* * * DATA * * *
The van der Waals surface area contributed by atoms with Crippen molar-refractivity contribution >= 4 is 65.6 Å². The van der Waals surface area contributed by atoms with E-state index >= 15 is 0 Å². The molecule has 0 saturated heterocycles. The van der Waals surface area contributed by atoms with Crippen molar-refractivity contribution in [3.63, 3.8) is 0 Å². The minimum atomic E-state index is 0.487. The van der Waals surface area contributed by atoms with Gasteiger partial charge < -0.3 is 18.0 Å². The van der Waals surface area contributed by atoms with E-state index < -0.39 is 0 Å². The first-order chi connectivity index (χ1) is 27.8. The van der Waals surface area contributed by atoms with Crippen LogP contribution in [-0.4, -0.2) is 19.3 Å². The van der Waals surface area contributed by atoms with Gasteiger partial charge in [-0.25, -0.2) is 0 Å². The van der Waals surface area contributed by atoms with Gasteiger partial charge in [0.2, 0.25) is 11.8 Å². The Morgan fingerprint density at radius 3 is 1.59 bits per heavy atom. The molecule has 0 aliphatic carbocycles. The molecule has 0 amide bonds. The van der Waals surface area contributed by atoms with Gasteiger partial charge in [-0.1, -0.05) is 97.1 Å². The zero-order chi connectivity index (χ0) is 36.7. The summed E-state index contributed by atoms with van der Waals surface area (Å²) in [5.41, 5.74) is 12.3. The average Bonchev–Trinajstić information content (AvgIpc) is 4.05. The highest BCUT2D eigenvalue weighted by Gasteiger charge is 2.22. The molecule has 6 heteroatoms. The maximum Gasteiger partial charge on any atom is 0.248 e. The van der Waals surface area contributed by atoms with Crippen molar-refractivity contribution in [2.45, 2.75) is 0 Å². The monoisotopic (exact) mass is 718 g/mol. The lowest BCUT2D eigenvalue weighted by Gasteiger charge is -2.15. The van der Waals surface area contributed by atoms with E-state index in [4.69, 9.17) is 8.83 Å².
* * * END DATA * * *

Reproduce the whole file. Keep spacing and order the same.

The van der Waals surface area contributed by atoms with Crippen molar-refractivity contribution >= 4 is 65.6 Å². The van der Waals surface area contributed by atoms with E-state index >= 15 is 0 Å². The molecule has 0 saturated heterocycles. The van der Waals surface area contributed by atoms with Crippen molar-refractivity contribution in [3.63, 3.8) is 0 Å². The minimum atomic E-state index is 0.487. The van der Waals surface area contributed by atoms with Gasteiger partial charge < -0.3 is 18.0 Å². The van der Waals surface area contributed by atoms with E-state index < -0.39 is 0 Å². The first-order chi connectivity index (χ1) is 27.8. The van der Waals surface area contributed by atoms with Crippen LogP contribution in [-0.4, -0.2) is 19.3 Å². The van der Waals surface area contributed by atoms with Gasteiger partial charge in [-0.25, -0.2) is 0 Å². The van der Waals surface area contributed by atoms with Gasteiger partial charge in [0.2, 0.25) is 11.8 Å². The Morgan fingerprint density at radius 3 is 1.59 bits per heavy atom. The molecule has 0 aliphatic carbocycles. The molecule has 0 amide bonds. The van der Waals surface area contributed by atoms with Gasteiger partial charge in [-0.1, -0.05) is 97.1 Å². The zero-order chi connectivity index (χ0) is 36.7. The summed E-state index contributed by atoms with van der Waals surface area (Å²) in [5.41, 5.74) is 12.3. The average Bonchev–Trinajstić information content (AvgIpc) is 4.05. The highest BCUT2D eigenvalue weighted by Gasteiger charge is 2.22. The molecule has 6 heteroatoms. The maximum Gasteiger partial charge on any atom is 0.248 e. The van der Waals surface area contributed by atoms with Crippen molar-refractivity contribution in [2.45, 2.75) is 0 Å². The monoisotopic (exact) mass is 718 g/mol. The lowest BCUT2D eigenvalue weighted by Gasteiger charge is -2.15. The van der Waals surface area contributed by atoms with E-state index in [4.69, 9.17) is 8.83 Å².